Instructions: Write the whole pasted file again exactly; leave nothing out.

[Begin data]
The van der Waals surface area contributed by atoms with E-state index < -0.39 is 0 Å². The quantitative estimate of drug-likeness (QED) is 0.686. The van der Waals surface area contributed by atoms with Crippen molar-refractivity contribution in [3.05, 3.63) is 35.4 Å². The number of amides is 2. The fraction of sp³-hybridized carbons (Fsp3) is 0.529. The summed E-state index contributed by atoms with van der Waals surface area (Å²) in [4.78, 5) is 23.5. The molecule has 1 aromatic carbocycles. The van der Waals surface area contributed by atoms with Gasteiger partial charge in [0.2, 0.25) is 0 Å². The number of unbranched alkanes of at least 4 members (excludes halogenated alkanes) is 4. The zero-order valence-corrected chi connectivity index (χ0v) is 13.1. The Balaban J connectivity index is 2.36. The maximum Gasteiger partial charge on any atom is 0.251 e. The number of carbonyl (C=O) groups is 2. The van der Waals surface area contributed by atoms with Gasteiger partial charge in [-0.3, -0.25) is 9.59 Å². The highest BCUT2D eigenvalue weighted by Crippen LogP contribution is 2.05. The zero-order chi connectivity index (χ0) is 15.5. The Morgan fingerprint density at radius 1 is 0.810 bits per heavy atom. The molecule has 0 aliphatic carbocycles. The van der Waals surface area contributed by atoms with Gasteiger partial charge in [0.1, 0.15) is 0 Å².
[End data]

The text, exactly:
The van der Waals surface area contributed by atoms with E-state index < -0.39 is 0 Å². The quantitative estimate of drug-likeness (QED) is 0.686. The van der Waals surface area contributed by atoms with Crippen molar-refractivity contribution in [3.05, 3.63) is 35.4 Å². The number of amides is 2. The fraction of sp³-hybridized carbons (Fsp3) is 0.529. The summed E-state index contributed by atoms with van der Waals surface area (Å²) in [4.78, 5) is 23.5. The molecule has 1 aromatic carbocycles. The van der Waals surface area contributed by atoms with Gasteiger partial charge in [0.2, 0.25) is 0 Å². The number of unbranched alkanes of at least 4 members (excludes halogenated alkanes) is 4. The zero-order valence-corrected chi connectivity index (χ0v) is 13.1. The Balaban J connectivity index is 2.36. The maximum Gasteiger partial charge on any atom is 0.251 e. The number of carbonyl (C=O) groups is 2. The van der Waals surface area contributed by atoms with Gasteiger partial charge in [-0.3, -0.25) is 9.59 Å². The highest BCUT2D eigenvalue weighted by Crippen LogP contribution is 2.05. The zero-order chi connectivity index (χ0) is 15.5. The Morgan fingerprint density at radius 1 is 0.810 bits per heavy atom. The molecule has 0 aliphatic carbocycles. The van der Waals surface area contributed by atoms with Gasteiger partial charge in [0.1, 0.15) is 0 Å².